The first basic finding of the three studies listed below was to provide evidence that British Mormons display broadly the same unique pattern of fertility as US Mormons.
The pattern can be found summarized in Rodney Stark's The rise of Mormonism (2005) - and especially draws on the research of Professor Tim Heaton of Brigham Young University, Utah, USA.
The similarity implies that the cause of the unique Mormon fertility pattern in two different countries is the Mormon religion specifically, rather than some factor specifically to do with the nature of the US Mormon population, such as a founder effect, or the non-religious social situation in Utah and the adjacent states of the Mormon heartland.
The second basic finding was consistent with religious factors being a significant cause of Mormon fertility, which was the self-reported reasons for fertility decisions: the most strongly supported reasons were consistent with Mormon church teachings, some of which are either distinctive to Mormonism or else more strongly emphasised among Mormons than other denominations.
However, at present it is not possible to be very precise about exactly which of these theological factors are the most important in fertility decisions.
The unique Mormon pattern of fertility.
1. Larger than replacement level numbers of children.
(That is to say significantly higher than 2.1 children per woman, on average).
2. Despite widespread use of contraception. This implies that for Mormons family size is usually chosen deliberately.
(By contrast, other religious groups with significantly above-replacement fertility do not allow contraception.)
3. In a group of people who are more educated than average and economically more successful than average.
4. Average fertility (numbers of children) tends to be highest among the most educated and wealthiest Mormons.
(This is a reversal of the normal pattern seen in developed nations, where the most educated and wealthiest people have the smallest average family size.)
As can be seen in the studies listed below, this pattens is seen in the UK Mormons we surveyed. Although the UK samples are not representative, it would be extremely unlikely to obtain a sample of non-Mormons with these characteristics purely by chance - it seems certain that British Mormons also display the unique pattern of fertility seen in the USA; and therefore that Mormonism is the key factor in causing this pattern.
The pattern of Mormon fertility could be explained in a general sense as a combination of two forces: one tending to increase family size, the other tending to limit family size.
1. On the one hand, Mormonism encourages large families, yet
2. On the other hand Mormonism encourages what might briefly be described as 'self-reliance' - in the sense that the ideal Mormon family unit should be able (as a rule) to support itself without assistance from outside the family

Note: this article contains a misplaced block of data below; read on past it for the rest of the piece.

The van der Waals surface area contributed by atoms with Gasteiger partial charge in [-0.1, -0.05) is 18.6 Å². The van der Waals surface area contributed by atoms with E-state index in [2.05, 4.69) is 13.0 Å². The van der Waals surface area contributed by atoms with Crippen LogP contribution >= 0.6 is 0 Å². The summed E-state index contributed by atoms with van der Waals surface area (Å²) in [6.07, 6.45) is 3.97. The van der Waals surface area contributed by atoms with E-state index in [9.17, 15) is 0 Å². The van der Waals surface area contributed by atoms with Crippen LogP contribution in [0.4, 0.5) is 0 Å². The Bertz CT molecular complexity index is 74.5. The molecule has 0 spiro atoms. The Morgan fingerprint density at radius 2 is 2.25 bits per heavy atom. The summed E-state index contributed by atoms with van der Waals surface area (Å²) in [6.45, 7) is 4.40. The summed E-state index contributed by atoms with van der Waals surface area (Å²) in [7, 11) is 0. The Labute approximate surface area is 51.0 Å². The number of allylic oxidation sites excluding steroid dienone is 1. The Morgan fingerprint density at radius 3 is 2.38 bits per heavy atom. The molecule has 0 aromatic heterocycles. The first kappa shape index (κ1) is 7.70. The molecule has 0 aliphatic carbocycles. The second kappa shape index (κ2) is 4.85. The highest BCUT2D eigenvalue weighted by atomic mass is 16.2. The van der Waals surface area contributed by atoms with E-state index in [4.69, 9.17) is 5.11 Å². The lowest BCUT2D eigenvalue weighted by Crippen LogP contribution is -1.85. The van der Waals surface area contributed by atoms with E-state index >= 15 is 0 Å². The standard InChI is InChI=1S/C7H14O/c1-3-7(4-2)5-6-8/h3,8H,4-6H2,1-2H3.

(Indeed, the Mormon family ought to aim to generate a surplus to use on church activities such as buildings and mission work - it should also be noted that virtually no money goes on salaries, since Mormon Priests (all adult men in good standing), Bishops and Stake Presidents, are all unpaid part-timers - hence indeed they usually subsidise these roles from other jobs.)
3. The combination leads to wealthier Mormon families being the largest, on average, since they can afford to bring up larger numbers of children decently, without using external resources.
Presumably poorer Mormons must necessarily limit their family sizes voluntarily by means of contraception.
Reasons for fertility decisions:
The strongest findings across the studies are that large families are desired due to a strong belief in the persistence of family relationships after death. Although this is a factor in many other Christian denominations, this is uniquely emphasised among Mormons - indeed, in theology, the highest unit of salvation for Mormons is not the individual human, but a man and his wife together, whose marriage has been eternally 'sealed' in a Temple.
Devout Mormons therefore, in following LDS church teachings, will wish to have large families.
However, family size is constrained by the health of husband and wife, and many other things. But there is a strong, albeit not necessarily 'theological' teaching in favour of self-reliance in the Mormon church. This comes-out behaviourally in many ways, such as creating large store of food and other supplies - and also in limiting family size according to economic factors.
The self-reliance constraint does not operate in many other of the high fertility religions in the West; in which religious adherents are happy and keen to accept large amounts of state subsidies (or permanent charitable assistance) in order to sustain their large families.
The 2011 and 2012 studies both found a high level of support for the direct mechanism of personal revelation in deciding family size.
Being a mystical experience, this is not something that can be operationalized as a psychological variable - suffice to say that Mormons believe that they are given personal and divine guidance on fertility decisions in answer to prayers, often assisted by fasting.